There’s much talk in the news of a hop shortage in the United States that is driving up hop prices and forcing craft breweries to come up with clever ways of redesigning their beers to keep up with the demand for brand favorites. On a recent visit to Sonoran Brewing in Phoenix, Arizona head brewer Scott Yarosh told me he had to contract his hops three years out and lamented the scarcity of some of his preferred hop types. One of the joys of brewing beer, as home brewers and professional brewers alike know, is the variation that is possible when putting together a recipe for a batch whether it’s a hopped up IPA or a malty Scotch Ale. Professional brewers, however, need to recreate their core beers time and again with the same ingredients or risk losing sales if consumers turn their noses up at the changes to their favorite brews. When making the recipe for one of his new ales, Scott explained that because of the lack of availability of a particular hop he wanted to use, he instead had to combine two others to approximate the aroma and flavor profile he was looking to create.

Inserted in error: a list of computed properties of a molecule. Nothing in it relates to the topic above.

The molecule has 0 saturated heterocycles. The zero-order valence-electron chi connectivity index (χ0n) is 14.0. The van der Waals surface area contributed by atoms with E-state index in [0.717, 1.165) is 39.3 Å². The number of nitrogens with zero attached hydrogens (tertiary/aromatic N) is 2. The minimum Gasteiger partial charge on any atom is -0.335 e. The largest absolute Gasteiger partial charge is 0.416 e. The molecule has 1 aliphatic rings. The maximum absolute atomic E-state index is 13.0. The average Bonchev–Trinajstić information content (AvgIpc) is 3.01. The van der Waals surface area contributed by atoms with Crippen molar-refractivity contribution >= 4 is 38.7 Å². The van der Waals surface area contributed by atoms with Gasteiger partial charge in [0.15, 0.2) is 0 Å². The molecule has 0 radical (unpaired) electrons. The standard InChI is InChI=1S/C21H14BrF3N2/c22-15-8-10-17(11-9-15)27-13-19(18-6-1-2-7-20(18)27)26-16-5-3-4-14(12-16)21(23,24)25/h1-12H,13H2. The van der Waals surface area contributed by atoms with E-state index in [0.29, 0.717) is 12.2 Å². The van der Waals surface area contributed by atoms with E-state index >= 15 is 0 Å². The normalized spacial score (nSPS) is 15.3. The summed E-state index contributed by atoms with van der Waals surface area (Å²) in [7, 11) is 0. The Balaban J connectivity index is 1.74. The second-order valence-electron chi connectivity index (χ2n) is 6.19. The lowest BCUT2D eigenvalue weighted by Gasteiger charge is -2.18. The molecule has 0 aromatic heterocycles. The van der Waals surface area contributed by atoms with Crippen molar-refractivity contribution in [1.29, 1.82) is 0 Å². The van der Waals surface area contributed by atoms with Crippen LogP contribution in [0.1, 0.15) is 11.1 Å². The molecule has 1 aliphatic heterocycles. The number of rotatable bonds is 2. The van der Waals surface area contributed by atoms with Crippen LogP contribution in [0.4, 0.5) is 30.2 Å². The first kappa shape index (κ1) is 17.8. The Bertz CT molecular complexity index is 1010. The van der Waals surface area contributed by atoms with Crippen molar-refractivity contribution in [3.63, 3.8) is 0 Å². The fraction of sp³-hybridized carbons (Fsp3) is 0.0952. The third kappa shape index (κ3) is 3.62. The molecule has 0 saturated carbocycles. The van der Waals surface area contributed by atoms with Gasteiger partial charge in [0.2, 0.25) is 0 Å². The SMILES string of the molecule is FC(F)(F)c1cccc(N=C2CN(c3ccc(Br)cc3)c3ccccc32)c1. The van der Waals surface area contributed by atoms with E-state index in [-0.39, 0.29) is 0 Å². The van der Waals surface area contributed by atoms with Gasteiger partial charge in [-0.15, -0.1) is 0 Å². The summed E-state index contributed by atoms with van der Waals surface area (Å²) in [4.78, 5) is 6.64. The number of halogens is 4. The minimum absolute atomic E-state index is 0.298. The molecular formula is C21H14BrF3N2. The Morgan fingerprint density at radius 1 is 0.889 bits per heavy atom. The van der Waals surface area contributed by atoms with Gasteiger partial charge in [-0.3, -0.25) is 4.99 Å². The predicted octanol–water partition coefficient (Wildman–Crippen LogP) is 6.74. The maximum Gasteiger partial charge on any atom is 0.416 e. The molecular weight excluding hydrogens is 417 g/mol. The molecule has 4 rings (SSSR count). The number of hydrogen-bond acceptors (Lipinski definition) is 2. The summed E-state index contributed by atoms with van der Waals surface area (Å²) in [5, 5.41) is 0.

Is this cause for alarm? Will an inevitable hop shortage catastrophe drive commodity prices (and consequently retail prices) through the roof and kill the craft brew industry? I doubt it. A recent analysis by the Brewers Association shows that even with the sharp rise in brewery permit applications, the United States doesn’t even come close to European countries in terms of breweries per capita and there’s no sign of slowing demand by craft brew consumers. In addition, Americans are pretty resourceful and always on the look out for opportunities. As demand grows, hop farmers will continue to create new and exciting varieties and develop acreage all over the country to make room for more hop farms. The end result could be a boon to consumers in the form of variety and choice and that is good for everyone.